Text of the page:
DeForrest Brown, Jr. takes us inside the countercultural publication that served as a relic of desire and community-building before the internet
“She Knows Who She Is,” read the tagline of the first issue of THING magazine. It was November 1989, two months after ACT UP movement members had chained themselves inside the New York Stock Exchange to protest the inflated pricing of the AIDS medication, AZT, when writer and DJ Robert T. Ford—alongside Trent Adkins and Lawrence Warren— published the inaugural edition. Featuring quippy columns, editorial features, and fiction, the aim of THING was simple yet revolutionary: to document LGBTQ+ and nightlife culture in Chicago.
Two years earlier, Ford had aspired to embrace an emergent intersectional counterculture with his 1987 magazine project Think Ink as the turbulent second half of the 20th century accelerated from the Black Power and Black Arts Movements, producing a broader chosen community bonded by the excesses of an integrationist post-soul aesthetic. Developed at the end of a second Great Migration of African Americans from Southeastern rural states to Northern industrial cities like Chicago—and the accompanying “white flight” to the suburbs—Think Ink and THING were a means of establishing roots for African Americans living in these newly individualist urban environments that offered more access to creative culture. Common terminology and cultural slang would be defined and contextualized in both Think Ink and THING by Trent Adkins, in a column called the “Tee Glossary,” which archived the language of Chicago nightlife in conjunction with need-to-know countercultural figures in music, fashion, and art.
“So, just to set the record ‘straight,’ it was from the cradle of the Black urban gay experience that house music was born.”
Throughout Think Ink’s run, Ford drew from his job at Rose Records, featuring artists from the house music scene with “best of” lists, reviews, and a music column edited by Andre Halmon called “Real Estate.” THING’s second issue, Whose House Is It Anyway? surveyed the rise of house music from queer underground Chicago and New York club spaces and led with a cover image of Little Richard, alluding to the singer as being an early Black, queer music industry icon.
In his article, “Acid Soup,” Chris Nazuka, of the acid house trio Symbols and Instruments, reminisced about his first time tripping on LSD while dancing at Muzic Box, noting, “This music is only about the intoxication, the trip is the destination.” In another article, THING interviewed the deep house DJ Riley Evans about the Chicago nightlife scene and his complex infusion of gospel and classical music tropes into house. “Music shouldn’t just be the same thing over and over and not really say much of anything; it should take the person somewhere,” Evans declared, recounting his personal fascination with longform songs like “Love in C Minor” by Cerrone, a 15-minute disco suite with a salacious voiceover intro depicting a group of friends making eyes with a man across a bar. As many dance musicians and friends of Evans fell victim to the AIDS epidemic, he described feeling a heightened sense of community amongst all of the loss. Terry Martin, a frequent contributor to THING, started Crossfade, a music magazine at the intersection between music and gay culture, in 1992, and asked Ford to co-publish it. “Long before it was labeled, house music began to evolve to meet the demands being made on dance floors in Chicago,” Martin wrote about “Chicago’s House History” in Crossfade’s November issue. “So, just to set the record ‘straight,’ it was from the cradle of the Black urban gay experience that house music was born.”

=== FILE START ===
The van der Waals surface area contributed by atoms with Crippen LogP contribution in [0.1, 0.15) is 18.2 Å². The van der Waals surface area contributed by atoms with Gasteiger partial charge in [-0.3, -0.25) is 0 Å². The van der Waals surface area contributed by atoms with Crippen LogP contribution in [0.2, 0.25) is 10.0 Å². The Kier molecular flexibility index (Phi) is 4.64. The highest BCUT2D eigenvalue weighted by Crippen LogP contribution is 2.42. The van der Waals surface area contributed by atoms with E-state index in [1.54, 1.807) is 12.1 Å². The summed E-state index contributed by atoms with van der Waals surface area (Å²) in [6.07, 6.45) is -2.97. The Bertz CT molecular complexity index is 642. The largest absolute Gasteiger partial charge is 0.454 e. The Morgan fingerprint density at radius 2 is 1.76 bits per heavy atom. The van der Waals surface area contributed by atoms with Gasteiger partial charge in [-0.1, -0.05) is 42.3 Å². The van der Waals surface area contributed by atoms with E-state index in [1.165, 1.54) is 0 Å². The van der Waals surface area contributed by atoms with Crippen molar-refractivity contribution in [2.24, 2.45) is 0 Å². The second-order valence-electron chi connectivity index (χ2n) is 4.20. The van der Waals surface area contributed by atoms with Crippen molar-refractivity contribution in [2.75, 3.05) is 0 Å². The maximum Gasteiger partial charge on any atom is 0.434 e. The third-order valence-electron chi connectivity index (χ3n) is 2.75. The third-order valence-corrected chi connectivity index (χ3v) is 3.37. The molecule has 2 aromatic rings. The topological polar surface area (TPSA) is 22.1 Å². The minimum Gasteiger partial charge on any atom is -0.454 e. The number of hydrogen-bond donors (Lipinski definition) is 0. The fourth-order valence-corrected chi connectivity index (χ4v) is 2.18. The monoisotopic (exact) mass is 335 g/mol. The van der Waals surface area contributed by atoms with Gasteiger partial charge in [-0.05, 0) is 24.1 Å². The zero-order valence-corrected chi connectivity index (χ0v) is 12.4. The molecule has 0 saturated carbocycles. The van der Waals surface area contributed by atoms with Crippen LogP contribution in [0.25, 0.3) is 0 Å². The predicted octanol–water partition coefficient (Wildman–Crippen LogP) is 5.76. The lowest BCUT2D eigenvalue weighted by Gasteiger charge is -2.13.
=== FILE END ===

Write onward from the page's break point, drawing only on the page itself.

“THING assumed a position in everyday queer life in the late ’80s and early ’90s that was tucked away from the societal standards of the mainstream, fastidiously heterosexual America of the Reagan/Bush years.”
From November 1989 to August 1993, THING published 10 issues. In 1994, at the age of 32, Ford died from complications related to HIV/AIDS, having documented his declining health in a series of personal essays published by PLUS magazine called “Life During Wartime.” He wrote, “Escapism is fine on occasion, but investing an equal amount of energy into facing this thing and lending your support is what will ultimately make the difference. Call your friends who are positive to say hello…. If you are positive and keeping it to yourself, tell somebody who cares about you, and notice how the sun rises the next morning….”
In Cruising Utopia (2009), Queer theorist José Estaban Muñoz wrote of the liminal spaces of pleasure that could be found in off-the-grid queer zones such as nightclubs, asserting that such spaces offered “a certain transformative possibility” that functions as a “performance of queer utopian memory.” Similarly, THING assumed a position in everyday queer life in the late ’80s and early ’90s that was tucked away from the societal standards of the mainstream, fastidiously heterosexual America of the Reagan/Bush years. It is a relic of the desire and countercultural community-building that existed prior to the instant gratification and collapsable spaces of the internet. “I can’t help but hope at least one person understands and attempts to give another what has been given to me and others by such a small group of individuals,” a contributor wrote in an article titled “Homeless in Chicago.” “I also want other gay, homeless, young, Black men to know there is help available in the city of Chicago.” One of the magazine’s Sex issues would come with a condom taped inside its cover; another displayed a warning and a reimagining of societal standards, reading: “In the real world, people have sex. Some with members of their own sex, others with members of the opposite. Some with both. So, what’s the big deal? Isn’t art supposed to be about life?”